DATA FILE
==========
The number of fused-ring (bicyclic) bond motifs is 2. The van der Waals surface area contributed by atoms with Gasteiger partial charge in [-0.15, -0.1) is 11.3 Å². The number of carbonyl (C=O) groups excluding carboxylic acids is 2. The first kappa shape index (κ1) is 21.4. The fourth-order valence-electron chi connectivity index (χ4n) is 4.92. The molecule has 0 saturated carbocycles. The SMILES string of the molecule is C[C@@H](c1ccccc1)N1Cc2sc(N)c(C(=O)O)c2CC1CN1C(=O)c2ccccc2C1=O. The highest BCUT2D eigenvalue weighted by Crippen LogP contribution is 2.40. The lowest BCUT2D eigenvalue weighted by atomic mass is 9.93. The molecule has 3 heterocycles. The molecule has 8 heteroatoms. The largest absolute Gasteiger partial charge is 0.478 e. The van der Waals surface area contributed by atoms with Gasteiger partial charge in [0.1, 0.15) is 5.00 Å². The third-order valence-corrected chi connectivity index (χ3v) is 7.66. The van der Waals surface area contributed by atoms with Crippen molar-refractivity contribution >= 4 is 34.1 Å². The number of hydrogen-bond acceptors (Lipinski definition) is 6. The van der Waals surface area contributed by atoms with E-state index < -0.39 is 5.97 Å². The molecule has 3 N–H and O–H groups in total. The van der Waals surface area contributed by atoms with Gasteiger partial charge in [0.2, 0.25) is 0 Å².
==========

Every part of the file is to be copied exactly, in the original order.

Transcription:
The number of fused-ring (bicyclic) bond motifs is 2. The van der Waals surface area contributed by atoms with Gasteiger partial charge in [-0.15, -0.1) is 11.3 Å². The number of carbonyl (C=O) groups excluding carboxylic acids is 2. The first kappa shape index (κ1) is 21.4. The fourth-order valence-electron chi connectivity index (χ4n) is 4.92. The molecule has 0 saturated carbocycles. The SMILES string of the molecule is C[C@@H](c1ccccc1)N1Cc2sc(N)c(C(=O)O)c2CC1CN1C(=O)c2ccccc2C1=O. The highest BCUT2D eigenvalue weighted by Crippen LogP contribution is 2.40. The lowest BCUT2D eigenvalue weighted by atomic mass is 9.93. The molecule has 3 heterocycles. The molecule has 8 heteroatoms. The largest absolute Gasteiger partial charge is 0.478 e. The van der Waals surface area contributed by atoms with Gasteiger partial charge in [0.1, 0.15) is 5.00 Å². The third-order valence-corrected chi connectivity index (χ3v) is 7.66. The van der Waals surface area contributed by atoms with Crippen molar-refractivity contribution >= 4 is 34.1 Å². The number of hydrogen-bond acceptors (Lipinski definition) is 6. The van der Waals surface area contributed by atoms with E-state index < -0.39 is 5.97 Å². The molecule has 3 N–H and O–H groups in total. The van der Waals surface area contributed by atoms with Gasteiger partial charge in [0.2, 0.25) is 0 Å².